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BlueMountain Capital Management Review

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BlueMountain Capital Management, LLC

BlueMountain Capital Management is an investment advisory firm that advises pooled investment vehicles primarily on behalf of institutional clients. So it doesn't extend its services to individuals. For an advisor who works with individual clients, use our financial advisor matching tool to find up to three near you.  

BlueMountain Capital Management Background

Andrew Feldstein and Stephen Siderow founded BlueMountain in 2003. Today, the firm is a registered investment advisor (RIA) overseeing more than $30 billion in assets under management (AUM). Its more than 100 employees are in New York City and London. 

Feldstein, the firm’s current CEO, started the firm following more than a decade at J.P. Morgan. He served in several leadership roles there, including head of structured credit; head of high yield sales, trading and research; and head of the bank’s global credit portfolio. 

What Types of Clients Does BlueMountain Capital Management Accept?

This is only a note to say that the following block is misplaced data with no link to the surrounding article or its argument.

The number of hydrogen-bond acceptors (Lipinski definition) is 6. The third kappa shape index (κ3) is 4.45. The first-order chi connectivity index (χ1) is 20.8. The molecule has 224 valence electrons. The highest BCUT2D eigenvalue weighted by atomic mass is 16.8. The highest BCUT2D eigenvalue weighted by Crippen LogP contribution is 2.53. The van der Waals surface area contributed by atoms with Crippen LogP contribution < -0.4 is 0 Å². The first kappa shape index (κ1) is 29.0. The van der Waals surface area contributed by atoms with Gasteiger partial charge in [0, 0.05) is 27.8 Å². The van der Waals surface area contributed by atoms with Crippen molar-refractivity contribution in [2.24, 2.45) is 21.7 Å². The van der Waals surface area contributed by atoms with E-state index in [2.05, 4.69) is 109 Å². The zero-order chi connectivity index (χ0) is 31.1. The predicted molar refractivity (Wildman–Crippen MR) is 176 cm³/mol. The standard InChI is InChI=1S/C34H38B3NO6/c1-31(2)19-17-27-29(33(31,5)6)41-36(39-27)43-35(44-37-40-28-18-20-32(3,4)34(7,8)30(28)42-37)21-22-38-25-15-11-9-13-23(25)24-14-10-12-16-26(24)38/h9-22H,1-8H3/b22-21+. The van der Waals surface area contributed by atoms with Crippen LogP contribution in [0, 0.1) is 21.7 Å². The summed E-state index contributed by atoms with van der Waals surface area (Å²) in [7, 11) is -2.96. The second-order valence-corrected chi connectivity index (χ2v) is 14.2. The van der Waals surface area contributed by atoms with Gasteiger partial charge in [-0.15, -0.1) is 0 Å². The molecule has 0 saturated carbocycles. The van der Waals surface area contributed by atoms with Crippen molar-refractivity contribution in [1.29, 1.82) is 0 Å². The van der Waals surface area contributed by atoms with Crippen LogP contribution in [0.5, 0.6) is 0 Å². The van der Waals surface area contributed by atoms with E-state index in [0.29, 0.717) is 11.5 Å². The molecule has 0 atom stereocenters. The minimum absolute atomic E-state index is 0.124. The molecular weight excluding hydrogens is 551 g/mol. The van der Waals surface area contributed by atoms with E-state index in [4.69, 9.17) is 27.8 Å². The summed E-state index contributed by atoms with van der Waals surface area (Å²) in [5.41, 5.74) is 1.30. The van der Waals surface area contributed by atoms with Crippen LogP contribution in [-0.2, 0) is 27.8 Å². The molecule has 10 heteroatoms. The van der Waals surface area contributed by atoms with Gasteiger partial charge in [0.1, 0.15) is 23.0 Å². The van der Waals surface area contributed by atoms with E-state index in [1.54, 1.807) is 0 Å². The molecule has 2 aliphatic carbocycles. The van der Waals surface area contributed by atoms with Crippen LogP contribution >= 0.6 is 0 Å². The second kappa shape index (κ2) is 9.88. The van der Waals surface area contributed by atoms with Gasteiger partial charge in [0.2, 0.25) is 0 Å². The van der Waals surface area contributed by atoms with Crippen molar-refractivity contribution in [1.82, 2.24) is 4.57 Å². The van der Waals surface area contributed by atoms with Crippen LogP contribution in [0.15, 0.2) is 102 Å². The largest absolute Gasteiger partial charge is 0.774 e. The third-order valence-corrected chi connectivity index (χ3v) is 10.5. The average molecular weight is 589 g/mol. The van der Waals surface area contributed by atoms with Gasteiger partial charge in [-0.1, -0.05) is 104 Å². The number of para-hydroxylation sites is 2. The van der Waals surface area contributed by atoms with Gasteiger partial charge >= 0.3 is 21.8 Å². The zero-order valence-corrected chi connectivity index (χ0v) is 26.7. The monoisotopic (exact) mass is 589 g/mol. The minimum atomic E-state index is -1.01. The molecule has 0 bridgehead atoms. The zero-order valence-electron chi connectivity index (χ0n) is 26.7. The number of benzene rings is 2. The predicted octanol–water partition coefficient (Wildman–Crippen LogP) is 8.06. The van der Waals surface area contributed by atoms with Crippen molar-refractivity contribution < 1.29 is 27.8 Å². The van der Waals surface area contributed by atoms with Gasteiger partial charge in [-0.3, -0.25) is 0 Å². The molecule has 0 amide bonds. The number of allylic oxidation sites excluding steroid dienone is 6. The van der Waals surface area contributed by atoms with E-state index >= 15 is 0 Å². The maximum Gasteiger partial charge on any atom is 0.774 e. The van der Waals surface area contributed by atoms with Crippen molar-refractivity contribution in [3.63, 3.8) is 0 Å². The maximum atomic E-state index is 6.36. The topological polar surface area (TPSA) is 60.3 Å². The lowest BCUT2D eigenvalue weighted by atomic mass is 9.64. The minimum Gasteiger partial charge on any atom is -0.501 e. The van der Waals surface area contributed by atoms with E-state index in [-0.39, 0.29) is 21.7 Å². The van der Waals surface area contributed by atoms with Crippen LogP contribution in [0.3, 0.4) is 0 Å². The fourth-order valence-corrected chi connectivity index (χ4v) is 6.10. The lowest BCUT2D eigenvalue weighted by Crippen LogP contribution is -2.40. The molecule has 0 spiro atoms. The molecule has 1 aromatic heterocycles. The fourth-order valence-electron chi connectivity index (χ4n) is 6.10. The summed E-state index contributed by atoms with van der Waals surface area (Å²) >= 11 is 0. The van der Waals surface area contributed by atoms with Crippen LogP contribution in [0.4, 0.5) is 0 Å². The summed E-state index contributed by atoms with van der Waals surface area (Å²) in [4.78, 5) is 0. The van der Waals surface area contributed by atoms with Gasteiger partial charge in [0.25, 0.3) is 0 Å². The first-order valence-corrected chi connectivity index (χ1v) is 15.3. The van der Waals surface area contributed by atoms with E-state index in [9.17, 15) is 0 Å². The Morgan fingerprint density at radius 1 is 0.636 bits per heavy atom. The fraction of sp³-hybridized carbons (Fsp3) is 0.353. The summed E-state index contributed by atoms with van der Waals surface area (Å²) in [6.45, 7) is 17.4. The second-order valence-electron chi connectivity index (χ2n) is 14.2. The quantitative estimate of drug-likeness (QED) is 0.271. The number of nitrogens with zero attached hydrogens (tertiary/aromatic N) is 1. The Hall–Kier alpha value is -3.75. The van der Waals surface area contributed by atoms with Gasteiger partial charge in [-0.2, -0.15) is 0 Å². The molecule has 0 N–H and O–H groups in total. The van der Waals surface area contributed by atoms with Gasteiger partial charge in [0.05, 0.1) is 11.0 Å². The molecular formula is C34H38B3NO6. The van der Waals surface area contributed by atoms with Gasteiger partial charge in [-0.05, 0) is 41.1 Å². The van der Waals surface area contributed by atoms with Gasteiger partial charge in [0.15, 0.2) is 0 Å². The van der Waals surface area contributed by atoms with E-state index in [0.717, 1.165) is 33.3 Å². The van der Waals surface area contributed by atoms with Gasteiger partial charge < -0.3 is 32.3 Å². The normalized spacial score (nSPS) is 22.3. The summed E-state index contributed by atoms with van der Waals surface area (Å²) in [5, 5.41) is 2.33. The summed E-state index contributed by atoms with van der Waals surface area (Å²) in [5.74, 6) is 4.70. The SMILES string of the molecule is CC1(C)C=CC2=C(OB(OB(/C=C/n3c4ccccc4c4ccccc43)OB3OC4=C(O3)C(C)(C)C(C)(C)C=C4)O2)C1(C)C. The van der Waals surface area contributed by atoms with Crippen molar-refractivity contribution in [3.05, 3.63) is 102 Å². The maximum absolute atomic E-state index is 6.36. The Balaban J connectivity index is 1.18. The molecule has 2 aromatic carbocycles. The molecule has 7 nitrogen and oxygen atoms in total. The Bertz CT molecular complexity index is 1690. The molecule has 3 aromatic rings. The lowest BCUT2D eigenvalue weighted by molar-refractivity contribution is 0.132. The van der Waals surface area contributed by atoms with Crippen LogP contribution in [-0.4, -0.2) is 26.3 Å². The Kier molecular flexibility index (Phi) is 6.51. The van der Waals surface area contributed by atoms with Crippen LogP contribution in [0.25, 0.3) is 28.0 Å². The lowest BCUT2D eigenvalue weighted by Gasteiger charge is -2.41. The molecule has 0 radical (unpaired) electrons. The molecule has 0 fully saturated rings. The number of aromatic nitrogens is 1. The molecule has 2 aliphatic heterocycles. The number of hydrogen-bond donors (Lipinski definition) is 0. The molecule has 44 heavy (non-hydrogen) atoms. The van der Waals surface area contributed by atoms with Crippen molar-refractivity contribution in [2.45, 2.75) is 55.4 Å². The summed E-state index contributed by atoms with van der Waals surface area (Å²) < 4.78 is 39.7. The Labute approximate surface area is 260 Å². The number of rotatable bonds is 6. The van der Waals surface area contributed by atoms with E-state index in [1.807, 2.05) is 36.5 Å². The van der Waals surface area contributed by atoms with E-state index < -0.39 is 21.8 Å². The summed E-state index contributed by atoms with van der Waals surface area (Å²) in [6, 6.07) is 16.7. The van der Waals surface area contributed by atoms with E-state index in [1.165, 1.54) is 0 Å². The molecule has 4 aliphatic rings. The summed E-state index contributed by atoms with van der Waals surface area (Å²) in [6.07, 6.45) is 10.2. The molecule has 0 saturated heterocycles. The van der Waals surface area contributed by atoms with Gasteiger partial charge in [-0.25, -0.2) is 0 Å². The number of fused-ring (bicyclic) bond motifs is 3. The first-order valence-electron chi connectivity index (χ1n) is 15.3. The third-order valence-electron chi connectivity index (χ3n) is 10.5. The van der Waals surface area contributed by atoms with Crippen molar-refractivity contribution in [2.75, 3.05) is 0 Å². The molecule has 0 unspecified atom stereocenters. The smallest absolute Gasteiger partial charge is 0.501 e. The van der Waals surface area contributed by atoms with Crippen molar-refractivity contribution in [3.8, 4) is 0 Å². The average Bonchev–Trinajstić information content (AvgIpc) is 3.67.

BlueMountain provides investment advisory services to private investment funds and institutional accounts typically operating as limited partnerships or foreign companies. 

BlueMountain Capital Management Minimum Account Size

Blue Mountains account minimums vary across different client types. The firm generally requires a minimum account size of $1 million to work with private fund clients. Meanwhile, the general minimum investment for investors in special purpose vehicles for collateralized loan obligations (CLOs) is $250,000. 

The minimum investment for institutional accounts depends on several factors such as the types of financial instruments involved in the account, the strategies utilized and the vehicle’s time horizon. 

Services Offered by BlueMountain Capital Management 

BlueMountain provides investment management services to pooled investment vehicles generally functioning as private investment funds. In offering these services, the firm generally works with an affiliate serving as general partner. Investments into these funds are made through a master-feeder structure. 

Its institutional accounts are typically managed as limited partnerships with a BlueMountain affiliate serving as general partner or as foreign companies in which the majority of their boards of directors are composed of BlueMountain personnel. 

BlueMountain Capital Management Investment Philosophy